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Perception of economy key to 2010 election

Pass the word: The great recession is over.

What, you haven't heard? Various economic gurus are talking about a strong third-quarter rebound, the Dow continues its upward creep toward 10,000, and a former Reagan economic whiz named Michael Muzza declares that America already has commenced a "moderately vigorous recovery."

But in terms of President Obama's political health, and the Democrats' prospects for success in the 2010 congressional races, upbeat macroeconomic statistics really don't mean squat. Voters won't believe that the economy has truly begun to rebound until they can see tangible evidence with their own eyes.

A recovery won't seem real until the vacant corner store has a new occupant and a "hiring now" sign on the glass; until the jobless spouse in the den is going out the door every morning with a new work bag; until it's a hassle once again to find a parking spot at the mall; until the price tag for fixing the porch seems doable, and the contractor who does the work is again swamped with other bids.

Until such time as these things happen, Obama and the Democrats will be treading on thin ice in the long march to the 2010 elections. This might be arguably unfair — the economy went bad for a host of well-known reasons, and presidents are often at the mercy of economic trends beyond their control — but that's politics. Inevitably, those in charge are held accountable when times are tough. Or, more important, when times are perceived as tough, no matter what the graphs look like.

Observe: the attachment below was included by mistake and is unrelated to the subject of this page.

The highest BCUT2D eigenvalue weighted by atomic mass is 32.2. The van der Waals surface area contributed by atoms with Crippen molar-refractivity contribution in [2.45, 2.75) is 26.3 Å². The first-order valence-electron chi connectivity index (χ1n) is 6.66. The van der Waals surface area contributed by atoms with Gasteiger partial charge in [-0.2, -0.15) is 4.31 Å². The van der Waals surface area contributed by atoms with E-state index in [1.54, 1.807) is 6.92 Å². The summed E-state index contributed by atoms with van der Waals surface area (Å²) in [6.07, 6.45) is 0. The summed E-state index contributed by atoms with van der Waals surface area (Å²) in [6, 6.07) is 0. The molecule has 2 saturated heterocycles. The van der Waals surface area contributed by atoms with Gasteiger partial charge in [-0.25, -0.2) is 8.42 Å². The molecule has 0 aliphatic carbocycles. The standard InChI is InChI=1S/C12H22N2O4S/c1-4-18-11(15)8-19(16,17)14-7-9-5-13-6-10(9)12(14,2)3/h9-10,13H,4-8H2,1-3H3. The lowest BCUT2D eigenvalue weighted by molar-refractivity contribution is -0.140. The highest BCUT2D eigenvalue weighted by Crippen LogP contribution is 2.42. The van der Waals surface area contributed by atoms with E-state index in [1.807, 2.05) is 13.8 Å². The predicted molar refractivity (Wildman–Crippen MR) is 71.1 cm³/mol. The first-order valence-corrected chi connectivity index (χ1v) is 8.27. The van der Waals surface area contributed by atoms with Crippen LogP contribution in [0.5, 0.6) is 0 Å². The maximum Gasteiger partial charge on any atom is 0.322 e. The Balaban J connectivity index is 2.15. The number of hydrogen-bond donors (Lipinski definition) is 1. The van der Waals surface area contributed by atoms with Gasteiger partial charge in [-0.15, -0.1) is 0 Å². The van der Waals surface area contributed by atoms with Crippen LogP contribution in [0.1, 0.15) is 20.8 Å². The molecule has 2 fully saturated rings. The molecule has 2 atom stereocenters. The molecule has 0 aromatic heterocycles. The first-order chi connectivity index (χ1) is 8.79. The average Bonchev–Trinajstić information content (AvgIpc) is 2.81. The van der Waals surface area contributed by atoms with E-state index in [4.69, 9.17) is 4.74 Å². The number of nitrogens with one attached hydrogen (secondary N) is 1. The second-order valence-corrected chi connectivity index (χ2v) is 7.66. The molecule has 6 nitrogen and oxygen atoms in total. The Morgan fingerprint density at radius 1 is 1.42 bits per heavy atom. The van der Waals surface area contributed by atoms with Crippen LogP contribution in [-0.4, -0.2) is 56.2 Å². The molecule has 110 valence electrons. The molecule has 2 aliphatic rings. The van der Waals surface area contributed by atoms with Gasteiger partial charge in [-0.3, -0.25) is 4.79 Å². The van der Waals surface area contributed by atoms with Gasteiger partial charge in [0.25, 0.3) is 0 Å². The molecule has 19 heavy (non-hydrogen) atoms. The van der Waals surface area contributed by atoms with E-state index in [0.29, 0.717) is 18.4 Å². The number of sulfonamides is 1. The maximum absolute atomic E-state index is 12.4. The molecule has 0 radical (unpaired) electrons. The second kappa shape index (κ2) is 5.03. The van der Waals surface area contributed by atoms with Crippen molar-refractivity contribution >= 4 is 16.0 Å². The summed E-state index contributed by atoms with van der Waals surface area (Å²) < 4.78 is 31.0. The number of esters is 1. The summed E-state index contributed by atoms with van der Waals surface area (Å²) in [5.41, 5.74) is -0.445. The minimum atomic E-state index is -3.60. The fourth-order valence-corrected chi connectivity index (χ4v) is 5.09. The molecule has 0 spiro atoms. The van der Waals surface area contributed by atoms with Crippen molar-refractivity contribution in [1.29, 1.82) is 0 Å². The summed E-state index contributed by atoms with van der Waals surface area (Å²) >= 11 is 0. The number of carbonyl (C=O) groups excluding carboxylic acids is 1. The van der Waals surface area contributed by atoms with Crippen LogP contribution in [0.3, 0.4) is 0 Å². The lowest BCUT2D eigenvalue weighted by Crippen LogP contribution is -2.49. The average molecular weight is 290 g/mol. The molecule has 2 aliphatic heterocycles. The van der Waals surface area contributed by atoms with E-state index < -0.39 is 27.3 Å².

Presidential approval ratings tend to rise or fall in accordance with the jobless rate. Obama's have been no different; since last January, the drop in his thumbs-up rating has closely tracked the rise in the jobless rate. If the current jobless rate persists well into 2010 — and the Congressional Budget Office is predicting that next year's rate will average 10.2 percent — Obama may be hard-pressed to post decent numbers of his own.

Hart Research Associates, a Democratic polling firm, has just released a snapshot of the national mood: 61 percent of Americans say they are close to somebody whose hours or wages has been cut; 57 percent are close to someone who has been laid off; 44 percent of households have suffered either a layoff or a cutback in hours or wages. Most important, 85 percent of Americans say we're still in a recession.

Obama and the Democrats, seeking to defend their hefty congressional majorities, will argue that the key economic indicators are trending upward — and that may well be true. But among voters, there is typically a time lag between reality and perception.

There is no more vivid example than the misfortunes that befell the first President Bush back in 1992. Many of you may recall that we suffered a bad recession during Bush's term, notably in 1990. The top wonks decreed in March 1991 that the recession was officially over, and kept saying so all year long. In macro terms, they were probably right. But at street level, they were perceived as wrong — because the stores stayed empty and the jobless rate continued to rise.

It may be no different for Obama and the Democrats, barring any street-level evidence of economic recovery during the next 13 months. There certainly won't be any tangible progress on the health care front, because even if historic reforms are enacted, the key provisions aren't slated to kick in until 2013. So the big question, between now and November 2010, is whether Obama can successfully plead for patience until a recovery feels tangible and perceptions accordingly change.

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